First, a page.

Greg Jennings was the Vikings' best receiver last year, but he struggled to play to his established standards. Jennings suffered with drops and tracking the ball while showing questionable effort on a number of occasions. Jennings was still a viable starter, but Cordarrelle Patterson, the player expected to start across from him, proved to be a disaster on offense. Patterson couldn't run routes, track the ball through the air, or react to it at the catch point. He was eventually benched, but not before Charles Johnson arrived as a free agent to supplant him as a starter. Johnson proved to be a solid starting option, but not a spectacular player. With Kyle Rudolph injured for much of the year and Adrian Peterson not around, Bridgewater didn't have any ball-winners to throw to downfield, nor anyone who could pull defenders out of coverage assignments.

Teams didn't need to blitz to get pressure, so Bridgewater was facing one of the worst situations a quarterback in the NFL could face. To elevate his receivers, he had to do a variety of things.

Obviously accuracy is crucial. Bridgewater threw 402 passes last season, of which 369 qualified for his passing chart, which tracks accuracy while excluding throwaways, spikes, and passes tipped at the line of scrimmage. He was accurate on 300 of those 369 throws for a very impressive raw accuracy rate of 81.3 percent. Bridgewater's raw result was bloated by throwing so many shorter passes. His ball placement became more erratic as he threw further downfield, but most of his inaccurate passes were still catchable for his intended target.

Arm strength appears to be a concern with Bridgewater. It's something that was overblown during the draft process, but wasn't a complete fallacy as a criticism. Bridgewater can get stronger as he grows and spends more time in an NFL conditioning program, so that is less notable than the positives in his accuracy.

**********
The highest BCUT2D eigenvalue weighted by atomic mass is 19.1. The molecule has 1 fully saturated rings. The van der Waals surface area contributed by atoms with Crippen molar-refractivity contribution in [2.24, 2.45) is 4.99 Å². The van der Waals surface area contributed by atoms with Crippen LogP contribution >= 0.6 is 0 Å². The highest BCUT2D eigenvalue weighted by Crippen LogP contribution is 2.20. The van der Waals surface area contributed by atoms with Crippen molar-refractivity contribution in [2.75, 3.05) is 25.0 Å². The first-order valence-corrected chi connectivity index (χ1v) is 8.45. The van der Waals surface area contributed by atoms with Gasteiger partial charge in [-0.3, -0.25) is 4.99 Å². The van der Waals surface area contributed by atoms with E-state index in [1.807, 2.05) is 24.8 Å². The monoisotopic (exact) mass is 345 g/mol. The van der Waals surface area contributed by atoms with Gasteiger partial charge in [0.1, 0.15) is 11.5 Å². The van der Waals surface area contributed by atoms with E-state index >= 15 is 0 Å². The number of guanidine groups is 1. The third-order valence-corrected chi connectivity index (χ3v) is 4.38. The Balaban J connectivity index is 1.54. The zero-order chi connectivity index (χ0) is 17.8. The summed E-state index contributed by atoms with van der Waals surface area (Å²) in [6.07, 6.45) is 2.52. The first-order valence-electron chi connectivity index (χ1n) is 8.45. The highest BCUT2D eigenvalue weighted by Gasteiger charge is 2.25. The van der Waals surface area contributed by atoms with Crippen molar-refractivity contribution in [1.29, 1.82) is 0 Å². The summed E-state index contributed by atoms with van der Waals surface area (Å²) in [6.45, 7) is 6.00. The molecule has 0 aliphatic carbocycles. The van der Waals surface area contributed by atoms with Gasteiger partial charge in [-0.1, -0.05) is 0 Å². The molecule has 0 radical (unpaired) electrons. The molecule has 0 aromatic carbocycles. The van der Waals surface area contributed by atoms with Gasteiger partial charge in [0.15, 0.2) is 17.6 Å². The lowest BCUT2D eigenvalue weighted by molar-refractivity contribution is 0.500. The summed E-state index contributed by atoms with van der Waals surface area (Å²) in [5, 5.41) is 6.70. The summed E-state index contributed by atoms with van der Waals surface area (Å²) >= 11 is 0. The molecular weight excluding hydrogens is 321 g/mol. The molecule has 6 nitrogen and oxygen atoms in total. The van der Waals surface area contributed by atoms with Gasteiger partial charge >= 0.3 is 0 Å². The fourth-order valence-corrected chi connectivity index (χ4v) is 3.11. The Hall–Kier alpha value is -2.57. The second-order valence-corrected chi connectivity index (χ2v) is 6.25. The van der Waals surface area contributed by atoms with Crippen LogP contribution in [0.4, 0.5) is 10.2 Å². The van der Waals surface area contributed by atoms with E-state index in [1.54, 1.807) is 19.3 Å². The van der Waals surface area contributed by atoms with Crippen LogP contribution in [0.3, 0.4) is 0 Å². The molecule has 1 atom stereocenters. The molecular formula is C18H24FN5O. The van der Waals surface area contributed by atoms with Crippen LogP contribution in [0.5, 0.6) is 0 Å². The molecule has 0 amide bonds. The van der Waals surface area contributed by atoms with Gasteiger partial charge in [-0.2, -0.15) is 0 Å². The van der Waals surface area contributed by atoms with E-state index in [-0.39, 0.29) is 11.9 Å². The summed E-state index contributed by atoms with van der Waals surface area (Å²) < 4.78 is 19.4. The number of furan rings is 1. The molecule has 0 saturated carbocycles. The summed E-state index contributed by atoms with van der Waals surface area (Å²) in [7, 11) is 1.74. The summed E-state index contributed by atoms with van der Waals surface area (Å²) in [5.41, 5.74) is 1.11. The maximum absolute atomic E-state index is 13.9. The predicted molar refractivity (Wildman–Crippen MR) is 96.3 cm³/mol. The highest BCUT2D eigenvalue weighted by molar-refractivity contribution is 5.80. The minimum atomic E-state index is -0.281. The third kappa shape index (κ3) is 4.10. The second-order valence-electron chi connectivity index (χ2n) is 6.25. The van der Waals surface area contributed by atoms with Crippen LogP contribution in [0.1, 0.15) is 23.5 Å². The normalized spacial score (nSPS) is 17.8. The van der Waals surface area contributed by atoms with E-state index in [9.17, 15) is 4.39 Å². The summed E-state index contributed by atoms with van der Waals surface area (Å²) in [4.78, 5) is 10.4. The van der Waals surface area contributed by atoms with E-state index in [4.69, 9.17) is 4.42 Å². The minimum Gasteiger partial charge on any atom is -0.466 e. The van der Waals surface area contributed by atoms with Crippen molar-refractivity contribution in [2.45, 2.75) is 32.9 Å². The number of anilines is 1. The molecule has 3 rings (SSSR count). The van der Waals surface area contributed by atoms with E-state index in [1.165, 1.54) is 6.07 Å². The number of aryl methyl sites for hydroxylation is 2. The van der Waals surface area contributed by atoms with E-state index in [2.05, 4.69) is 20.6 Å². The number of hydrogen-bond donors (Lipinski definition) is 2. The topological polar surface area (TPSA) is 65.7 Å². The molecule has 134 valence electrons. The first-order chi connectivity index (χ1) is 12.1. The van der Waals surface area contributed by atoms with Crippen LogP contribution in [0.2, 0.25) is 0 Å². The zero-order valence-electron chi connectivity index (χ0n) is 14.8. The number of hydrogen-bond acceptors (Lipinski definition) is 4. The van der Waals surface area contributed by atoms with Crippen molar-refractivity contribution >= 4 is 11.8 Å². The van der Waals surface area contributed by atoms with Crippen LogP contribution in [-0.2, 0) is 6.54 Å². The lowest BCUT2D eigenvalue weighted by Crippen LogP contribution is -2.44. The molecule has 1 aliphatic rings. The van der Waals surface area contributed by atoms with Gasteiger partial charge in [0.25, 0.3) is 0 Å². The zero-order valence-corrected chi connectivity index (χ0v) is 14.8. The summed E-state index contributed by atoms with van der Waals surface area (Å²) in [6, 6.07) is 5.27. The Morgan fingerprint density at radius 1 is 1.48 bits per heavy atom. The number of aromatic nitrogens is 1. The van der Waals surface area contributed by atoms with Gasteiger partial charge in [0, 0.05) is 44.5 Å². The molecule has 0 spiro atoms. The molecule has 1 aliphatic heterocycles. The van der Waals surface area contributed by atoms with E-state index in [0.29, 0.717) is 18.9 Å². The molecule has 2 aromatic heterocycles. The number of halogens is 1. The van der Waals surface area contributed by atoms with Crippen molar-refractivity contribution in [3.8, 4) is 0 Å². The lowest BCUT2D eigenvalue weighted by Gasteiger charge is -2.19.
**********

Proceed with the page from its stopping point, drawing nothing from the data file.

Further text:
Bridgewater proved to be a quarterback who could throw receivers open with anticipation and precision to the short and intermediate levels of the defense.

The above play comes from a Week 16 game against the Miami Dolphins. It's second-and-10 with just 19 seconds left in the second quarter. By the time Bridgewater has reached the top of his drop, he understands immediately where he needs to throw the football. He doesn't wait for his receiver to get into position or get open because if he does, he won't have a chance of completing the pass. He breaks down the coverage by reading the posture of the left cornerback (who is squared up to the outside receiver) and the action of the inside linebacker (who is sprinting to the tight end outside with his eyes trained on his assignment).

Bridgewater understood it was man coverage underneath and that the deep safety was too far infield to prevent a throw to his tight end's outside shoulder down the sideline.

Instantly breaking down the coverage at the snap allowed Bridgewater to understand when to throw the ball and who to read, but he still had to execute a perfectly timed and perfectly placed throw into an extremely tight window. That throw didn't result in one of Bridgewater's 14 touchdowns for the year, but he made a similar play in the same game to lead his receiver into the end zone.

Brent Grimes was covering Greg Jennings on the play, and he did it about as well as you could expect any cornerback to in this situation, but Bridgewater negated his coverage by throwing with anticipation and putting the ball in the proper place. As the above GIF shows, Bridgewater releases the ball as Jennings enters his break, not as he comes out of it. Most quarterbacks, especially younger quarterbacks, need to see their receiver open before they release the ball. Bridgewater understands how routes develop against coverage and how to throw to a spot that leads his receiver to space. Grimes can't touch this pass regardless of his coverage because Bridgewater throws it so early and puts it in a spot where it's impossible for Grimes to undercut the ball. If the quarterback had even been slightly late or tried to throw the ball to Jennings without leading him further downfield, Grimes may have had a chance at an interception rather than giving up a touchdown.

Throwing receivers open by understanding routes and coverages is a rare ability that offers great value to a quarterback's receivers. It elevates their production despite their performance. Established players such as Peyton Manning, Aaron Rodgers, Tom Brady, and Andrew Luck excel make these plays and receive huge plaudits for their ability to elevate their teammates. Bridgewater may not be quite as consistent as his more experienced peers, but he's not far behind and irregularly advanced for a rookie. Receivers can be elevated directly with the above types of plays, but reading through progressions and finding receivers in more favorable spots is also a way of creating production and moving the chains with limited targets.